Monday, 14 March 2011


Task 2a: Understanding Recycling

After watching the informational videos on recycling technologies and practices in “Giving Packaging a New Life” by Duales Systems of Germany, I’m amazed at hearing of some of the incredible methods and tools that people are using to recycle used materials from consumer products.

Some things for example that stood out to me were the use of infrared sensors in order to differentiate and automatically separate different types of plastic, such as polystyrene and polyethylene and PET, as well as the use of chemical solvents and rotary kilns to remove any remaining impurities from PET chips.  If recycling plants all over the world implement the technology that is being shown in these videos, I have more hope for the possibility that sustainable lifestyles (and not just sustainable design) can take root in our cultures around the globe.  From sorting by color (mainly with glass), to sorting by size, to removing metals from plastics with industrial magnets, a lot of thought has clearly been given to the recycling efforts by institutions that run recycling plants.  I suddenly think about the effort thus that not only went into building these plants and the machinery contained within but also went into designing the stages of organized recycling, step-by-step.

If recycling plants with specific-purpose machinery are being developed and implemented in areas of the world, this means that designers and engineers have been (and still are) allocating their efforts to designing and building the industrial tools that allow the recycling process in plants to take place.  It’s not as if the plants shown in these videos “just happened”—a lot of effort is being put into reusing consumed materials.  In some cases, such as the opto-electronic scanners that detect which fragments of glass must be sorted out based on the amount of light absorbed (determining the content of the glass), combined with the use of highly accurate compressed air jets to pinpoint these pieces and blow them out, the technology being implemented is astounding.  Such tools are without a doubt designed with these sole recycling uses in mind (and I presume are not cheap to design and manufacture), and the fact that they are designed specifically for recycling plants shows to me the dedication that governments and companies have for the cause of sustainable human life.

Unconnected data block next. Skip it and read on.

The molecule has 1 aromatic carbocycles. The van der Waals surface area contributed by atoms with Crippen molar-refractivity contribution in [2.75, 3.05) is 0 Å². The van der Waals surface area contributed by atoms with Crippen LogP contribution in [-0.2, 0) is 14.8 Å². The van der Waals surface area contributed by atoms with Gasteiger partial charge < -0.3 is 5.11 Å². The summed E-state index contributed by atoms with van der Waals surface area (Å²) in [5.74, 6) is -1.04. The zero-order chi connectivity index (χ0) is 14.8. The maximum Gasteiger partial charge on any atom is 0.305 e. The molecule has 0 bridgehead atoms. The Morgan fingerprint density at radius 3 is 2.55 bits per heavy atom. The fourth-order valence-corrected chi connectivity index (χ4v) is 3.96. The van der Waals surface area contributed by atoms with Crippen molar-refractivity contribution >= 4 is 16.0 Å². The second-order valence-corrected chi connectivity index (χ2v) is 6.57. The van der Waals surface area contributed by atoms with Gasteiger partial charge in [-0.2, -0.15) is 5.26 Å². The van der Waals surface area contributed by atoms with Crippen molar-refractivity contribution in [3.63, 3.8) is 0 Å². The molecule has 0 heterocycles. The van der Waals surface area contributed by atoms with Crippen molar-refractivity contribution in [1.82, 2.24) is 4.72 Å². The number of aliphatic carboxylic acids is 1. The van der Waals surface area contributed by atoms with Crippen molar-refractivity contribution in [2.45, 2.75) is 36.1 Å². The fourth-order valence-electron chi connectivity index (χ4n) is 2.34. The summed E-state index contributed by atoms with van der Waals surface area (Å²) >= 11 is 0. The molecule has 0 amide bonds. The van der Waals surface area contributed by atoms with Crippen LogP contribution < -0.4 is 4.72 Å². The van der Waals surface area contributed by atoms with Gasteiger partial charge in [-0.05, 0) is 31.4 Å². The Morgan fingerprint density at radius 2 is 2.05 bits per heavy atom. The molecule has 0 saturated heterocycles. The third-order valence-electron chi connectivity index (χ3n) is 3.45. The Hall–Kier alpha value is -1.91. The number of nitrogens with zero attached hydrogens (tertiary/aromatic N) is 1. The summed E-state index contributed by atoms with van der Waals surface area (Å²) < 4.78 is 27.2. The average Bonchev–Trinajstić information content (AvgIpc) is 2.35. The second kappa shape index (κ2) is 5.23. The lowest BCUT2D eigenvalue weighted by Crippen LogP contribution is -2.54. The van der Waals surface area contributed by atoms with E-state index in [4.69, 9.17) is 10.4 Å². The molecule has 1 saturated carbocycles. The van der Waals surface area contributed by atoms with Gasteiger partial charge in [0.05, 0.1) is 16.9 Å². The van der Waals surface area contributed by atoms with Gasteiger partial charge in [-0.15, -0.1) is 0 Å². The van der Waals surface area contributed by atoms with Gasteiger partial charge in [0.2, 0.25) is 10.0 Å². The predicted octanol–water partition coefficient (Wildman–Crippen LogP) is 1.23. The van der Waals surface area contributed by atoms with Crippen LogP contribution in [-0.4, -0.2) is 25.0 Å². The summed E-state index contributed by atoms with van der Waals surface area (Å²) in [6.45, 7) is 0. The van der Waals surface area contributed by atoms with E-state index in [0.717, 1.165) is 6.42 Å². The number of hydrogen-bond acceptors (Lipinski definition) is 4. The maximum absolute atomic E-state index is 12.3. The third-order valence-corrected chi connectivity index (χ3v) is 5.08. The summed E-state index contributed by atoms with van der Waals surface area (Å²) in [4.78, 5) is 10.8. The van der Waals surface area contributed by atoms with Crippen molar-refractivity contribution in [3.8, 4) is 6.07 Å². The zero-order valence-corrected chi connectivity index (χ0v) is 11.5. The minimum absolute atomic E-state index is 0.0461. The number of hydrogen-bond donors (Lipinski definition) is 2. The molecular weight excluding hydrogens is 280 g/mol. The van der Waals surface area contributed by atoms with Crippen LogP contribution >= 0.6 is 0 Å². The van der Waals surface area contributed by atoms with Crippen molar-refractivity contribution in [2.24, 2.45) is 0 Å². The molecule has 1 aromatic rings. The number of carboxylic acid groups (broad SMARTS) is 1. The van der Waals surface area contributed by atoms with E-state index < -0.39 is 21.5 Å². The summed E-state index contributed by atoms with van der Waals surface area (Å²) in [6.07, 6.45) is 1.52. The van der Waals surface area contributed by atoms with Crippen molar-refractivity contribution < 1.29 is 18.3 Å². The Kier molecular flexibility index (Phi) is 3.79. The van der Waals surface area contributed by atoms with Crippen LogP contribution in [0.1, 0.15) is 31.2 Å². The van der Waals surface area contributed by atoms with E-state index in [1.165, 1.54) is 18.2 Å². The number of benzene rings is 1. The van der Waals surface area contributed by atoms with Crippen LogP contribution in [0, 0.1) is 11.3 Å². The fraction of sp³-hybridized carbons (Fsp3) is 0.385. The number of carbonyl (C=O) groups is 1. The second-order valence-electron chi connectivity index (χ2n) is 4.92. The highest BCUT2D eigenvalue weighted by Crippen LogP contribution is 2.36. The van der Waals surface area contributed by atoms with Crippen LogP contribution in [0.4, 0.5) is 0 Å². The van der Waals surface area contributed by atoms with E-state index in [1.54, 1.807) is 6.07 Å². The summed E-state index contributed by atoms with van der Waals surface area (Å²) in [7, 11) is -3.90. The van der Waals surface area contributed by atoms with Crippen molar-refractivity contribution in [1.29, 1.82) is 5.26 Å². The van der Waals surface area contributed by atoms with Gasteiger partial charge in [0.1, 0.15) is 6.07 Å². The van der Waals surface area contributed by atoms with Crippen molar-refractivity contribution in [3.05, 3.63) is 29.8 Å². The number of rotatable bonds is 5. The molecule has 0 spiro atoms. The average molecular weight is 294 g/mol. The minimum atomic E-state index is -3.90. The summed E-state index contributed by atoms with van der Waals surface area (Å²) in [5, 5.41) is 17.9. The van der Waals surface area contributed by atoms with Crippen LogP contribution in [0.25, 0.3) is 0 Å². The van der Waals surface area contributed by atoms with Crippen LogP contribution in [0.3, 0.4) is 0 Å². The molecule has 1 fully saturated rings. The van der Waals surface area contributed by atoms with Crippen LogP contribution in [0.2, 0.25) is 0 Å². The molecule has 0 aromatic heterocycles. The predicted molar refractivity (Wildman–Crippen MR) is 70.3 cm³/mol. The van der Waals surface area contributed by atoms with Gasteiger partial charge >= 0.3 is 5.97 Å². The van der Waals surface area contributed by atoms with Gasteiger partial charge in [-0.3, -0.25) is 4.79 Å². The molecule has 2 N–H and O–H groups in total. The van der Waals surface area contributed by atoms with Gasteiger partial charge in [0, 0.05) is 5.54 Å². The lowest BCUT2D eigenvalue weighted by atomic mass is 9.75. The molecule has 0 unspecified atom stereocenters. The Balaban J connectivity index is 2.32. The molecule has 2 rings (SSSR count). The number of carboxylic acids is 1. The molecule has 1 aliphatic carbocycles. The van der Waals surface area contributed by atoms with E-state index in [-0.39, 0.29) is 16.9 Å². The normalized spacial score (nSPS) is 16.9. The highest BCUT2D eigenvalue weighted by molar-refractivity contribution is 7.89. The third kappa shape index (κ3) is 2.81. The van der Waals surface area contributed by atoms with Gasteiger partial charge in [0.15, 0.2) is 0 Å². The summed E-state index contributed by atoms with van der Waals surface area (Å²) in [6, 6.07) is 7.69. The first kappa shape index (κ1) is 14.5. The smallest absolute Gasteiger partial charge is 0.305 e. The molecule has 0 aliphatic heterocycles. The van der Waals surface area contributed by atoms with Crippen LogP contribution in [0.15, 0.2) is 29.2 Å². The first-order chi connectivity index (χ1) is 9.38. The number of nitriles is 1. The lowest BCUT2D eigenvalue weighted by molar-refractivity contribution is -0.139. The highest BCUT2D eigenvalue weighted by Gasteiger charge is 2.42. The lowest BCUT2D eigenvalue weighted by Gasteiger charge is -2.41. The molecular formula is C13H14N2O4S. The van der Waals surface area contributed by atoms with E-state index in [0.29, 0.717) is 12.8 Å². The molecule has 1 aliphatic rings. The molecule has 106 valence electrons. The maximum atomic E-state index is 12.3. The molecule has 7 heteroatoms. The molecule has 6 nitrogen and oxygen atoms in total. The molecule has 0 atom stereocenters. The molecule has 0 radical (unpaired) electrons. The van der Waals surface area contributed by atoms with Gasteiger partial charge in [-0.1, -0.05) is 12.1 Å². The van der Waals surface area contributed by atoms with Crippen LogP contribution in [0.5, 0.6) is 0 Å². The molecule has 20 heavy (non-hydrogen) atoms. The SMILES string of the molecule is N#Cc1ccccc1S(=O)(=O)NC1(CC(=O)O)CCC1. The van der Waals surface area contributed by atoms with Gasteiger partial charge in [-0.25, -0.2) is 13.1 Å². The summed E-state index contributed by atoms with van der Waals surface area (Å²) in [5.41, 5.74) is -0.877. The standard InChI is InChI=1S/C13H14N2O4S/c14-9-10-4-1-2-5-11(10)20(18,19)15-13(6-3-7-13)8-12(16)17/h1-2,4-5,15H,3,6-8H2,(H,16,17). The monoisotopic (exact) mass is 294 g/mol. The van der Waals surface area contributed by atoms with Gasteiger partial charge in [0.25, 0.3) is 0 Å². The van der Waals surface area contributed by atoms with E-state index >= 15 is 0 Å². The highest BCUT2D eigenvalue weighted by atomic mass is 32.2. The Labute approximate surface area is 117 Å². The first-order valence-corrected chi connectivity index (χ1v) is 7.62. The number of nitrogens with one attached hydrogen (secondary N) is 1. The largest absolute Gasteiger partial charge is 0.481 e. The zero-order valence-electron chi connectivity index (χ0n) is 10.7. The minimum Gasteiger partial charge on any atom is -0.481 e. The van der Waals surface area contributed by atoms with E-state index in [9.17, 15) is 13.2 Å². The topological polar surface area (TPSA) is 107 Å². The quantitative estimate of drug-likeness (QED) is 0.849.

Hearing that we can limit (or even one day eliminate) the need to mine and drill for natural resources in the earth is promising, as it has been proven in existing plants that recycled goods with the right technological processes can in many cases be completely reused for new products.  Processed and reused aluminium, for example, according to the video is “no problem” for manufacturers; aluminium sheets made via recycled aluminium only uses one twentieth of the energy needed to create new aluminium goods by other means.  My personal favourite from all of the videos was hearing that ground plastic can be used in pig iron formation, and that, as such, “plastic replaces heavy oil on a one-to-one ratio, thus helping to conserve valuable resources.”  That’s amazing!

Even with all of this technology, however, sorting and reusing materials in plants is only half the battle.  The first half of the battle (and arguably most important) is for consumers, people like you and me, to care about recycling and actually give it an effort.  I think on one hand that a better world is indeed possible through sustainable processes that are covered in these videos of “Giving Packaging a New Life”, but on the other hand I’m only just now learning about half of these processes.  How much would ordinary people in society know about recycling plants, then?  I want to believe that people as a collective can change, that information will spread about what technologies are out there to make it happen, but yet on a daily basis I still see trash on the ground, even right here at the university.  I then realize that in part this trash is the fault of the companies that produce the packaging for these goods, such as single-serving granola bars and snack packets, which is plastic that in my experience is almost always thrown away.  I know it will take a lot on everyone’s part, not just the recycling plants, to fight for a smaller global human ecological footprint, and I hope we’re moving in the right direction.

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